Call for Papers
Public International Law, International Criminal Law & International Human Rights Law: A Critical Evaluation of the Scholarship of Professor William Schabas
Over the last half a century the discourse of public international has been enlivened by a growing emphasis on international human rights law, spawning robust debate and discussion, and also the creation of an imperfect system of accountability for crimes against humanity, war crimes and genocide. In the last two decades in particular, the scholarship and activism of Professor William Schabas has had a significant impact on the growth and direction of the normative frameworks around these subjects. In addition through his own engagement in different theatres, Professor Schabas has also contributed to the spread of implementation models worldwide, and has supervised a growing number of successful doctoral contributions that have further enhanced the quality of the debate. His sterling role on the Sierra Leone Truth Commission is but one manifestation that that his contribution has spread well beyond the realms of the classroom: recognition that is also reflected in the bestowal of the Order of Canada upon him for his contribution to human rights.
On the occasion of his 60th year, we are seeking contributions from scholars, practitioners, judges and others that critically engage with the published contributions of Professor William Schabas. We seek this in the belief that the best testament to a scholar is a critical engagement with their work. We therefore invite contributions of between 8,000 and 10,000 words, in English or French that critically assess the work and impact of Professor Schabas’ writing. The book is likely to be published by Cambridge University Press and will therefore adhere to the house style of that publisher, with further details provided with the invitation letter to those whose abstracts have been accepted. The range of topics that we anticipate include: genocide, war crimes, crimes against humanity, the creation and functioning of the International Criminal Court, the death penalty, the concept of reservations to treaties, norms of jus cogens, minority rights, religion and human rights, truth commissions, reparative justice and other topics including literature and human rights.
To be considered for publication we request interested authors submit a 500 word abstract, outlining the general thrust of their contribution and highlighting the aspect of Professor Schabas’ scholarship that will be engaged. This abstract should be sent to either of the two editors by the 1st of October 2011. The abstracts will be vetted by a panel of hand-picked editors who are familiar with the work of Professor Schabas, with potential authors informed of the acceptance of their abstract by mid December 2011. Since this is a competitive call for papers, we intend to enforce a strict deadline on the submission of full papers, which will be due on the 1st of May, 2012. The submissions will be peer-reviewed by our esteemed editorial board with feedback to the authors within six weeks of submission. Those considering this call for papers are welcome to have an informal discussion with either of the two editors.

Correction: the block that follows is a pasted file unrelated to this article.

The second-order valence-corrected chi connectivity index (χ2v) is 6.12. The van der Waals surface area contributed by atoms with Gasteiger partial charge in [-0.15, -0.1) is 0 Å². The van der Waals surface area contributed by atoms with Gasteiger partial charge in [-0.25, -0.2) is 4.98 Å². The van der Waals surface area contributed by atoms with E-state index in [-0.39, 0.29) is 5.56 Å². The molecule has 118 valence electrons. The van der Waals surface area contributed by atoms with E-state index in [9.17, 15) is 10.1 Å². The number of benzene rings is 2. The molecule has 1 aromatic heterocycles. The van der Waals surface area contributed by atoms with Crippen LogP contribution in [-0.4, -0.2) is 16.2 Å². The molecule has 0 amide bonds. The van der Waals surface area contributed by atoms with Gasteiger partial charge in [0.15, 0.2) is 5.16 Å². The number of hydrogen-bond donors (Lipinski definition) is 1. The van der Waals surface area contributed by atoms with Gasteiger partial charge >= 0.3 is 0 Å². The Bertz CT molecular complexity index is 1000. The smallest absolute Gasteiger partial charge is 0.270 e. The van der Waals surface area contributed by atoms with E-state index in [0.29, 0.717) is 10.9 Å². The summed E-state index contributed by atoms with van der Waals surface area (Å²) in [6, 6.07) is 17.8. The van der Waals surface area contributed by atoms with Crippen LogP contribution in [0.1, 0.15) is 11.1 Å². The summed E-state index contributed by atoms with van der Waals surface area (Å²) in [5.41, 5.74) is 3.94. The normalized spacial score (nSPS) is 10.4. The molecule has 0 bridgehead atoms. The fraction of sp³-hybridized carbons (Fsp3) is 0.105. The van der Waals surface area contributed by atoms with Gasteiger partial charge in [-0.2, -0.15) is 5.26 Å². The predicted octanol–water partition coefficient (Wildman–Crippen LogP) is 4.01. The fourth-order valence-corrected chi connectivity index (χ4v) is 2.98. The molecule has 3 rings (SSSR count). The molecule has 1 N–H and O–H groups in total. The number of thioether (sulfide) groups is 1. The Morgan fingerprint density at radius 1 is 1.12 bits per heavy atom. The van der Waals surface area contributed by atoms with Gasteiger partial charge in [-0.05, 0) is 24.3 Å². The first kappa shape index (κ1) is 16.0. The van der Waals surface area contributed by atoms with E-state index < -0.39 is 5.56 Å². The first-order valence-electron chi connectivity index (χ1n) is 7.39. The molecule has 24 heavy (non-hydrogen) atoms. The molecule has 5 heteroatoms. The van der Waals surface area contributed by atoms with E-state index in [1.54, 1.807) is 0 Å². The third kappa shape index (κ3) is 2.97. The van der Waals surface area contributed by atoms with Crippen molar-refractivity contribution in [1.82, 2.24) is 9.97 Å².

June 2011 Publication of the call for papers, distributed widely through email lists and through the Society of Legal Scholars (UK) and similar subject bodies abroad
October 2011 Deadline for detailed abstracts, to be vetted at first instance by us, with the assistance of the editorial panel.
December 2011 Feedback on Abstracts and issuance of invitations for full papers.
May 2012 Deadline for the full papers, which will be sent out the panel for refereeing and comments.
July 2012 Formal feedback to authors, requesting any suggested changes.
October 2012 Final deadline for papers, with the submission forwarded to Cambridge University Press two weeks later.
We have engaged a formal panel of editors who are familiar with Professor Schabas’ work and will be able to assess contributions and make suggestions to writers. These include: Professor Andrew Clapham (Geneva), Professor Francoise Hampson (Essex), Professor Douglas Cassel (Notre Dame), Professor Dinah Shelton (George Washington), Professor Christine Chinkin (LSE), Professor David Scheffer (Northwestern), Professor David Wippman (Minnesota), Professor David Kretzmer (Hebrew U), Professor Diane Marie Amann (UC Davis), Professor Emmanuel Decaux (University Panthéon-Assas Paris II), and Professor Alain Pellet (University Paris Ouest).
Dr. Kathleen Cavanaugh, Lecturer, Irish Centre for Human Rights, National University of Ireland, Galway, Republic of Ireland. Tel: +353 92 49 3799 E: Kathleen.Cavanaugh@nuigalway.ie; Prof. Joshua Castellino, Professor of Law & Head of Law Department, Middlesex University, London, United Kingdom. Tel: +44 208 411 4735 E: J.Castellino@mdx.ac.uk
Sunday, August 14, 2011
Call for Papers: Public International Law, International Criminal Law & International Human Rights Law
A call for papers has been issued for a volume in honor of William Schabas. Here's the call: